We went to a place I used to live growing up and that I have many fond memories of.  We went to Germany where Christmas is still celebrated in a much quieter style.   We stayed in a small village.   We bought a tiny tree about 12 inches tall with a few decorations already on it.    We enjoyed some very low-key events in this village that did not allow cars on many of its streets.   I could face Christmas here.   I did not have to try to be the person of my adult past.   I took many naps.  I could not count the money to pay for things.  I could not sort out many things I used to know about being there.  I leaned on my family.   Even with all these things in my way, it is still a wonderful memory that I have of this special time when we ran away from Christmas.

Here is a picture of our Christmas decorations, a tiny tree, 2 tiny reindeer, 2 candles and not much else.    We just enjoyed the peace and tranquility of where we were.   We enjoyed just our little immediate family being together.


Today, seven years later, Christmas is still much, much simpler compared to “before the accident” but I don’t feel I have to run away.   I am still getting better in small doses.  I hope all of you are finding yourself better than last year. Have a Merry Christmas!  Happy Holidays!



We Are Imperfect Customers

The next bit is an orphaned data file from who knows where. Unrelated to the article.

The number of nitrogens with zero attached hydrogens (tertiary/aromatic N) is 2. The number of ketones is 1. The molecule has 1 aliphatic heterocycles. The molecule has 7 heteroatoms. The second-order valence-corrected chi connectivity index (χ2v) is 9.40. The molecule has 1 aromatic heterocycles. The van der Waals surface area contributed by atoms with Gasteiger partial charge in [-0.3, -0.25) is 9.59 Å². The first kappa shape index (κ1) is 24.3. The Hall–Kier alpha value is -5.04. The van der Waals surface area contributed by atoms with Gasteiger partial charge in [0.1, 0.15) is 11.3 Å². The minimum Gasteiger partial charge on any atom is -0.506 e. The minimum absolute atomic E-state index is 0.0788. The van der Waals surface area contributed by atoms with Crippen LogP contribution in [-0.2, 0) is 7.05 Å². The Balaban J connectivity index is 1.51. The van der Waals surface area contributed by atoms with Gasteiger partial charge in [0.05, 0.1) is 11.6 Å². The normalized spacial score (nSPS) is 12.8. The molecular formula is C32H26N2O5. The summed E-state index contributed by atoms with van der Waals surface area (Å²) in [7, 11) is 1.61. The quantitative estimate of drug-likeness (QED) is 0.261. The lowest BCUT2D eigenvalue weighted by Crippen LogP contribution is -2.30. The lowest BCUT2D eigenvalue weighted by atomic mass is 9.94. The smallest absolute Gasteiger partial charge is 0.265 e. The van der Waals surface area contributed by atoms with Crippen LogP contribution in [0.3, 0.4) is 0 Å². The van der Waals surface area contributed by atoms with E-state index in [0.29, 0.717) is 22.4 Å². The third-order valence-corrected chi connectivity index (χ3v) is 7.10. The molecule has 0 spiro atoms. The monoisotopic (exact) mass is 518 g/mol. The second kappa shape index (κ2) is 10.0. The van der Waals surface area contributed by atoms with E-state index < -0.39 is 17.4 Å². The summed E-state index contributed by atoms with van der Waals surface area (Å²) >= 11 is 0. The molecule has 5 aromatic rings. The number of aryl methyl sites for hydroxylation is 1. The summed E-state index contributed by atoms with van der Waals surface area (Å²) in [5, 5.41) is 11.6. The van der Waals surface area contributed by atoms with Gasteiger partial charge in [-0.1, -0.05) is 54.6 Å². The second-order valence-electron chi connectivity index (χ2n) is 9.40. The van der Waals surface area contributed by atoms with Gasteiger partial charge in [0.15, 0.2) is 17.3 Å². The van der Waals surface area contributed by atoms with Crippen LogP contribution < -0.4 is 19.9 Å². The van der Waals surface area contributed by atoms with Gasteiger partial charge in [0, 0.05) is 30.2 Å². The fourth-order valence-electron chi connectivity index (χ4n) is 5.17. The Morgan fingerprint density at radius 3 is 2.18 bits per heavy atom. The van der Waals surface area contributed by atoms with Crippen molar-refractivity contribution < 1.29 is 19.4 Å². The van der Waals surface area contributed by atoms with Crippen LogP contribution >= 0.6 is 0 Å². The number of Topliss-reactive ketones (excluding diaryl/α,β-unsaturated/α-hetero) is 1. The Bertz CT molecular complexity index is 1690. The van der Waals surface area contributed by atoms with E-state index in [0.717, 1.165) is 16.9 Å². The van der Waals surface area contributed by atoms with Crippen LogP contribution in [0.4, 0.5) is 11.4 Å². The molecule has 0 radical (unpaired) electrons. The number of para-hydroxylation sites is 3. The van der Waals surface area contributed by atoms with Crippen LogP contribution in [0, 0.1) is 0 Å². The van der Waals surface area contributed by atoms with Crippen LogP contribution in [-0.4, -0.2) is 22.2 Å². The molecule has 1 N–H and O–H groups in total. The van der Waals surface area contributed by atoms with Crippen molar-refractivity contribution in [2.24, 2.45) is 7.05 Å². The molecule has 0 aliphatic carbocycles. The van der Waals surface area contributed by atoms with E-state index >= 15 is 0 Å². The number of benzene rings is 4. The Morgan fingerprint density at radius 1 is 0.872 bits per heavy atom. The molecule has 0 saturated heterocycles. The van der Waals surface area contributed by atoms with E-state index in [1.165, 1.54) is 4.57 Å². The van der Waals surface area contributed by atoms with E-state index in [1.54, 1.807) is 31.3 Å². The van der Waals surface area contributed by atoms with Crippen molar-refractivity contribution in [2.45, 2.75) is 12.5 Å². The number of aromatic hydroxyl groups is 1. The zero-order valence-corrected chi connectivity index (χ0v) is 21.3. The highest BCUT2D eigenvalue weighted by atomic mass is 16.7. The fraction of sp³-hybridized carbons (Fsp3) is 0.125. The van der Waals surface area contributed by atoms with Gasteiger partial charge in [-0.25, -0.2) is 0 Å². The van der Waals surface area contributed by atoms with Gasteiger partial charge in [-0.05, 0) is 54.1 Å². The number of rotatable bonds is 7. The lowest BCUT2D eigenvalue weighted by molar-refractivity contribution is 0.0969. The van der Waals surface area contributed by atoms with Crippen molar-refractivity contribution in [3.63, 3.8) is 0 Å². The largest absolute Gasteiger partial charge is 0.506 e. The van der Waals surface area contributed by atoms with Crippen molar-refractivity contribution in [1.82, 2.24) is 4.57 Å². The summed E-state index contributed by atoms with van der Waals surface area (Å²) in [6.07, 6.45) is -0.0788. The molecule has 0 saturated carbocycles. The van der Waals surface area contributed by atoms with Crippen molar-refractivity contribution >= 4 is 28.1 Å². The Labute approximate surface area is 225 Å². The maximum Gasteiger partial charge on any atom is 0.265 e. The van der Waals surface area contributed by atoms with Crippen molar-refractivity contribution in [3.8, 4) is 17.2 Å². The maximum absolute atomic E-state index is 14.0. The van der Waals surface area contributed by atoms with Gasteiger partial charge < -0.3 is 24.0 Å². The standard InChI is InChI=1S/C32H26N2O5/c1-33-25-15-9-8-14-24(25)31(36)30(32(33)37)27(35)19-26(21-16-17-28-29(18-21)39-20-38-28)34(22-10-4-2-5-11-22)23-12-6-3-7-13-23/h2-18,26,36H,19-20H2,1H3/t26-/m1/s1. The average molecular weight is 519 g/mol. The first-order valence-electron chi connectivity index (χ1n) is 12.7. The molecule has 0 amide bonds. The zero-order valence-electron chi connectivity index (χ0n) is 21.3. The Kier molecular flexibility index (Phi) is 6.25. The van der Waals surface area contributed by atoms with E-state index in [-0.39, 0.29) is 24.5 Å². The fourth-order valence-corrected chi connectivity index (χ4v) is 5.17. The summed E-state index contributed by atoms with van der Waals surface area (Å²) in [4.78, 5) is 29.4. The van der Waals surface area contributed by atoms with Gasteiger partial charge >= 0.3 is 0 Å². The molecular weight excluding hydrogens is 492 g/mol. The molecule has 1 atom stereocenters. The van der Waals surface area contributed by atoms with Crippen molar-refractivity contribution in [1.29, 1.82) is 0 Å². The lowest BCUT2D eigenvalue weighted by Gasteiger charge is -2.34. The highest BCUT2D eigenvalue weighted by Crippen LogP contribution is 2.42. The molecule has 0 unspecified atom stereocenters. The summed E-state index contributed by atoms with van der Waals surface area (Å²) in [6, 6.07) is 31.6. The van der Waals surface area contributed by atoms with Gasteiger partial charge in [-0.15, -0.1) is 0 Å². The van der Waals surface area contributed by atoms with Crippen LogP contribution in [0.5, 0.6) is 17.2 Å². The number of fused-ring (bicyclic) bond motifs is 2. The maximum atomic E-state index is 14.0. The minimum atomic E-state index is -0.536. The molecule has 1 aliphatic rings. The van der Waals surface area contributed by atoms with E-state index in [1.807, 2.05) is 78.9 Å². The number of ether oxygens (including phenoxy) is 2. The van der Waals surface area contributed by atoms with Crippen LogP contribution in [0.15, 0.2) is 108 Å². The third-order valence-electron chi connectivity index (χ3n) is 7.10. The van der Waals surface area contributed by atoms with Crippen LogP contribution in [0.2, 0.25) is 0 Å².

by Linda W. Arms

This is a different kind of post but wanted to share with you.   I’m sharing this with many customer service providers and groups via LinkedIn and other sites.   Here it is:


Our Imperfect Customers

How do you view your customers?    Are they like you?     Are they at the top of their game as you might be?    Probably not.     We have many imperfect customers who need special attention or, at least, an awareness of their challenges.   I used to always see my customers as having similar cognitive abilities as I and my co-workers.     After suffering a brain injury 8 years ago, my views have changed.    There are millions of people in the United States who have cognitive impairments so you might take a second look at who is your customer.

Those of us with cognitive impairments travel, shop, visit web sites, visit business offices, talk on the phone, drive …. you name it.   For many of us, we do it with great difficulty.   When we’re done, we are often exhausted.    For example, just doing a simple thing like grocery shopping was a tremendously difficult task.    There were days I would decide not to go, or I’d walk into the store and right back out again because it was too overwhelming;  other times I’d fill my cart with an item or two and then just leave it and go home; or after shopping, I’d go home and nap for 2 hours.

I spent over 25 years in a customer service role providing a variety of financial and information technology services to a wide range of customers.     As a manager of a help desk and other I.T. services, I was always looking at “who is my customer” and “what do they need”, trying always to improve their experience with our services.      I looked at our Help Desk customers in terms of their role in the organization and their different needs (engineers, administrators, highway maintenance workers, etc.).    I saw other sets of customers based on how they accessed the organization’s network (hard-wired, dial-in, VPN, etc. ) to work with various applications.     There were other types of customers also but I never considered the cognitive health of those we served.